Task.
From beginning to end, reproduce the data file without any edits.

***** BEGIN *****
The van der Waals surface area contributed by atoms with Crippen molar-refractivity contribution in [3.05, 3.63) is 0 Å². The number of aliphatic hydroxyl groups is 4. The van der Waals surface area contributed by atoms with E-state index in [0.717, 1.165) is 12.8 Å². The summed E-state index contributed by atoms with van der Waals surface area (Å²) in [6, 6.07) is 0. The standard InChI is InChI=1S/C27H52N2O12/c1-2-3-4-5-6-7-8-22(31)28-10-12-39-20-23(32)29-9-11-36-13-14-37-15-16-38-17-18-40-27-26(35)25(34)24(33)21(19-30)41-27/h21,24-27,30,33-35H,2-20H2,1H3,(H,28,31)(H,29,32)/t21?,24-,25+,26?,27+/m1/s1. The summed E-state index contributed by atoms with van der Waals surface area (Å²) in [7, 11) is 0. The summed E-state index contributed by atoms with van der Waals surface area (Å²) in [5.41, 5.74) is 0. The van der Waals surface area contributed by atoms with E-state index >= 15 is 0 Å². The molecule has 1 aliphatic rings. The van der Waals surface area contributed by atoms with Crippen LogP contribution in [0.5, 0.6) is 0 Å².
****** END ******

The van der Waals surface area contributed by atoms with Crippen molar-refractivity contribution in [3.05, 3.63) is 0 Å². The number of aliphatic hydroxyl groups is 4. The van der Waals surface area contributed by atoms with E-state index in [0.717, 1.165) is 12.8 Å². The summed E-state index contributed by atoms with van der Waals surface area (Å²) in [6, 6.07) is 0. The standard InChI is InChI=1S/C27H52N2O12/c1-2-3-4-5-6-7-8-22(31)28-10-12-39-20-23(32)29-9-11-36-13-14-37-15-16-38-17-18-40-27-26(35)25(34)24(33)21(19-30)41-27/h21,24-27,30,33-35H,2-20H2,1H3,(H,28,31)(H,29,32)/t21?,24-,25+,26?,27+/m1/s1. The summed E-state index contributed by atoms with van der Waals surface area (Å²) in [7, 11) is 0. The summed E-state index contributed by atoms with van der Waals surface area (Å²) in [5.41, 5.74) is 0. The van der Waals surface area contributed by atoms with E-state index >= 15 is 0 Å². The molecule has 1 aliphatic rings. The van der Waals surface area contributed by atoms with Crippen LogP contribution in [0.5, 0.6) is 0 Å².